Victoria Falls National Park
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- UNESCO World Heritage Site
- Bungee jumping and helicopter rides
- Close proximity to Zambezi National Park
About Victoria Falls National Park
Victoria Falls National Park is located in Zimbabwe on the Zambian border. It is a highly-visited park due to its proximity to Victoria Falls, which attracts an estimated half- million visitors each year. A famous feature of this small park is its rain forest that has resulted from the spray / mist of the nearby falls. In this forest, one can find a wide variety of ferns and palms, as well as a wide variety of birds and smaller animals. There is also an elephant camp that can be visited here, with overnight lodging facilities. For those wishing to view larger game animals, a trip to nearby Zambezi National Park is highly recommended.
Victoria Falls: The smoke that thunders
Also known as Mosi-oa-Tunya, which means ‘the smoke that thunders’ in the Kololo Tribe language, Victoria Falls is the third-most visited waterfall in the world, after Niagra Falls and Iguazu Falls, respectively.
The source of the mighty Victoria Falls is the Zambezi River, which starts in Zambia, runs through Angola and on to form the northern border of Botswana and on to be the border between Zambia and Zimbabwe before getting to Mozambique. It runs through Mozambique and into the Indian Ocean.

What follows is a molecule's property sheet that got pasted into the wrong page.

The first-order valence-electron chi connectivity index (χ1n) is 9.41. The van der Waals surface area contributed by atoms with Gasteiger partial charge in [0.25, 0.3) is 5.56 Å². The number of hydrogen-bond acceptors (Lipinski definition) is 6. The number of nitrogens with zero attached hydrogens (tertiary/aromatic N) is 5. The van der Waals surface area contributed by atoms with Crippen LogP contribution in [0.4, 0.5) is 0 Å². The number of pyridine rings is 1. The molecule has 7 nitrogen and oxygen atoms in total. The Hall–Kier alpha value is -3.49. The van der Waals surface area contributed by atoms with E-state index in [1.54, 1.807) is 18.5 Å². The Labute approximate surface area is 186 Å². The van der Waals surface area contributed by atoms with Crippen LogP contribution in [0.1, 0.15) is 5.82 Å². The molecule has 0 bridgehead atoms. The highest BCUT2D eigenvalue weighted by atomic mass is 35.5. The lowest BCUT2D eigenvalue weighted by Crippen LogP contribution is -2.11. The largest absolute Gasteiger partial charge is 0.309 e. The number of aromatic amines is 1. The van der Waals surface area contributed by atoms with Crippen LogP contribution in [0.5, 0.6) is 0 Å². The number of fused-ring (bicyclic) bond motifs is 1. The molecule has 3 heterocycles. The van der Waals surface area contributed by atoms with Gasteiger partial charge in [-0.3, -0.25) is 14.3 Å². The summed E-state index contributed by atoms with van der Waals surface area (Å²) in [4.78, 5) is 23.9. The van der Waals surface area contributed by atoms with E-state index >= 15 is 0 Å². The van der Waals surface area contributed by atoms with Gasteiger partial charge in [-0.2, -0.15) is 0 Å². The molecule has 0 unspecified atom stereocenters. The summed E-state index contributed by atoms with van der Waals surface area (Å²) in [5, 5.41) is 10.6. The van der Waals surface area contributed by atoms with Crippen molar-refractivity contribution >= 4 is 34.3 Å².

A UNESCO World heritage site, Victoria Falls can be visited from the Zambian or Zimbabwean side. Victoria Falls National Park falls entirely in Zimbabwe.
Victoria Falls is comprised of five separate waterfalls: Armchair Falls, Devil's Cataract, Horseshoe Falls, Main Falls and Rainbow Falls. The waterfalls together measure 1700 meters wide (slightly over 1 mile wide), and the waterfall with the highest vertical drop is Rainbow Falls at 108 meters / 354 feet. The spray from Victoria Falls can be seen from Lusaka Rd in Zambia, around 30 kilometers / 50 miles away. The falls are an impressive 1700 meters wide and the deepest drop is around 100 meters.
Some main areas of attraction at the falls include:
The Devil’s Cataract (Zimbabwe side)
Main falls (Zimbabwe side)
The boiling pot (Zimbabwe side)